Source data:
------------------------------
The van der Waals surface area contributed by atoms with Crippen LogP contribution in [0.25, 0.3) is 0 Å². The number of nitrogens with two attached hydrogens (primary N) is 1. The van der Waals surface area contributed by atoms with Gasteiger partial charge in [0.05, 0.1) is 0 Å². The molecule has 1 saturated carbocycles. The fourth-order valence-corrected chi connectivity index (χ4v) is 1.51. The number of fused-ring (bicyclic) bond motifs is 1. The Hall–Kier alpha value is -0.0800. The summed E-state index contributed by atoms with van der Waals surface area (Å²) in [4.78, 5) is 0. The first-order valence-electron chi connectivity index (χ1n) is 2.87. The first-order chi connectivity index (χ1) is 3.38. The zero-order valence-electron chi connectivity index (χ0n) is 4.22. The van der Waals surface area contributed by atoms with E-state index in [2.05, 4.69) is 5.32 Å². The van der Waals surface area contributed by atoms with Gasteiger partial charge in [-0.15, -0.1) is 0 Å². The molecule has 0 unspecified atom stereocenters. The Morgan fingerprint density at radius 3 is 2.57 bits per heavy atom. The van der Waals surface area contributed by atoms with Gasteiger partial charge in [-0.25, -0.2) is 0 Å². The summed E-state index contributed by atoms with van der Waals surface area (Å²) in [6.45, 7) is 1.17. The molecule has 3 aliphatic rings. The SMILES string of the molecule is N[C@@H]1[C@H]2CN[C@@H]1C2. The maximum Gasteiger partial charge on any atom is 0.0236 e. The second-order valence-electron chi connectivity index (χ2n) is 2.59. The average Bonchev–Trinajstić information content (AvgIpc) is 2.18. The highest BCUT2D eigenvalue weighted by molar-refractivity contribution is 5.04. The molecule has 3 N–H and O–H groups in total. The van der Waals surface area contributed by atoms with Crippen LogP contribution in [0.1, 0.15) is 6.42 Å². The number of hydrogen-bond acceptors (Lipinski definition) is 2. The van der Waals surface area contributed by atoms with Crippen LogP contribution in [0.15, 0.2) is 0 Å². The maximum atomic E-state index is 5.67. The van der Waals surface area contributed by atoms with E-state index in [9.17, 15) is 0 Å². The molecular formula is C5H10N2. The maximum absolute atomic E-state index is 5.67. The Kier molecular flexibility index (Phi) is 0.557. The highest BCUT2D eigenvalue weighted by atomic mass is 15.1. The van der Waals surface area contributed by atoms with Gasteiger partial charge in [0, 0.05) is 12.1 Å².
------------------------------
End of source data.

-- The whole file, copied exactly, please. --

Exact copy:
The van der Waals surface area contributed by atoms with Crippen LogP contribution in [0.25, 0.3) is 0 Å². The number of nitrogens with two attached hydrogens (primary N) is 1. The van der Waals surface area contributed by atoms with Gasteiger partial charge in [0.05, 0.1) is 0 Å². The molecule has 1 saturated carbocycles. The fourth-order valence-corrected chi connectivity index (χ4v) is 1.51. The number of fused-ring (bicyclic) bond motifs is 1. The Hall–Kier alpha value is -0.0800. The summed E-state index contributed by atoms with van der Waals surface area (Å²) in [4.78, 5) is 0. The first-order valence-electron chi connectivity index (χ1n) is 2.87. The first-order chi connectivity index (χ1) is 3.38. The zero-order valence-electron chi connectivity index (χ0n) is 4.22. The van der Waals surface area contributed by atoms with E-state index in [2.05, 4.69) is 5.32 Å². The van der Waals surface area contributed by atoms with Gasteiger partial charge in [-0.15, -0.1) is 0 Å². The molecule has 0 unspecified atom stereocenters. The Morgan fingerprint density at radius 3 is 2.57 bits per heavy atom. The van der Waals surface area contributed by atoms with Gasteiger partial charge in [-0.25, -0.2) is 0 Å². The summed E-state index contributed by atoms with van der Waals surface area (Å²) in [6.45, 7) is 1.17. The molecule has 3 aliphatic rings. The SMILES string of the molecule is N[C@@H]1[C@H]2CN[C@@H]1C2. The maximum Gasteiger partial charge on any atom is 0.0236 e. The second-order valence-electron chi connectivity index (χ2n) is 2.59. The average Bonchev–Trinajstić information content (AvgIpc) is 2.18. The highest BCUT2D eigenvalue weighted by molar-refractivity contribution is 5.04. The molecule has 3 N–H and O–H groups in total. The van der Waals surface area contributed by atoms with Crippen LogP contribution in [0.1, 0.15) is 6.42 Å². The number of hydrogen-bond acceptors (Lipinski definition) is 2. The van der Waals surface area contributed by atoms with Crippen LogP contribution in [0.15, 0.2) is 0 Å². The maximum atomic E-state index is 5.67. The van der Waals surface area contributed by atoms with E-state index in [9.17, 15) is 0 Å². The molecular formula is C5H10N2. The maximum absolute atomic E-state index is 5.67. The Kier molecular flexibility index (Phi) is 0.557. The highest BCUT2D eigenvalue weighted by atomic mass is 15.1. The van der Waals surface area contributed by atoms with Gasteiger partial charge in [0, 0.05) is 12.1 Å².